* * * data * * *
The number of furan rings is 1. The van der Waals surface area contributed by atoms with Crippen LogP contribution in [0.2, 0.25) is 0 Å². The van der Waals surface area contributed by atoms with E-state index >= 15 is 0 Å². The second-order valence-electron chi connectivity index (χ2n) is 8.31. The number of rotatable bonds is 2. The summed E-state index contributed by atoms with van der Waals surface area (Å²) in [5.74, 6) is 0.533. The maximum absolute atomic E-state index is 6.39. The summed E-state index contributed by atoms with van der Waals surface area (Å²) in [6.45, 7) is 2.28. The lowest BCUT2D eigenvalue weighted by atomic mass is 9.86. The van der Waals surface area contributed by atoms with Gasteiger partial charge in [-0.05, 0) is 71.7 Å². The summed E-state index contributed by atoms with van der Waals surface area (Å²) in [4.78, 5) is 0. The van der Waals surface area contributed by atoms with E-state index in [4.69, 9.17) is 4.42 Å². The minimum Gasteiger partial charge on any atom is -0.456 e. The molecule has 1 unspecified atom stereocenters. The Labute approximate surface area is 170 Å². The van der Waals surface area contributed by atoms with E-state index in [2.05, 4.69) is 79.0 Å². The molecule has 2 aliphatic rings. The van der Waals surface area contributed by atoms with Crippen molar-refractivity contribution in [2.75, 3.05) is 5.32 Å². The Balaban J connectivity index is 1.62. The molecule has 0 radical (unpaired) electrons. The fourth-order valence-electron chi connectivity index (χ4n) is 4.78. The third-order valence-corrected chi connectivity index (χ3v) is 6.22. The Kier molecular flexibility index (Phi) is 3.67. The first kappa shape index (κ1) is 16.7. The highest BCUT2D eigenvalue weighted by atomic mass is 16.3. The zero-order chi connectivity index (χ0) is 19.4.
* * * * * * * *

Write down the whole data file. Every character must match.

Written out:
The number of furan rings is 1. The van der Waals surface area contributed by atoms with Crippen LogP contribution in [0.2, 0.25) is 0 Å². The van der Waals surface area contributed by atoms with E-state index >= 15 is 0 Å². The second-order valence-electron chi connectivity index (χ2n) is 8.31. The number of rotatable bonds is 2. The summed E-state index contributed by atoms with van der Waals surface area (Å²) in [5.74, 6) is 0.533. The maximum absolute atomic E-state index is 6.39. The summed E-state index contributed by atoms with van der Waals surface area (Å²) in [6.45, 7) is 2.28. The lowest BCUT2D eigenvalue weighted by atomic mass is 9.86. The van der Waals surface area contributed by atoms with Gasteiger partial charge in [-0.05, 0) is 71.7 Å². The summed E-state index contributed by atoms with van der Waals surface area (Å²) in [4.78, 5) is 0. The van der Waals surface area contributed by atoms with E-state index in [4.69, 9.17) is 4.42 Å². The minimum Gasteiger partial charge on any atom is -0.456 e. The molecule has 1 unspecified atom stereocenters. The Labute approximate surface area is 170 Å². The van der Waals surface area contributed by atoms with E-state index in [2.05, 4.69) is 79.0 Å². The molecule has 2 aliphatic rings. The van der Waals surface area contributed by atoms with Crippen molar-refractivity contribution in [2.75, 3.05) is 5.32 Å². The Balaban J connectivity index is 1.62. The molecule has 0 radical (unpaired) electrons. The fourth-order valence-electron chi connectivity index (χ4n) is 4.78. The third-order valence-corrected chi connectivity index (χ3v) is 6.22. The Kier molecular flexibility index (Phi) is 3.67. The first kappa shape index (κ1) is 16.7. The highest BCUT2D eigenvalue weighted by atomic mass is 16.3. The zero-order chi connectivity index (χ0) is 19.4.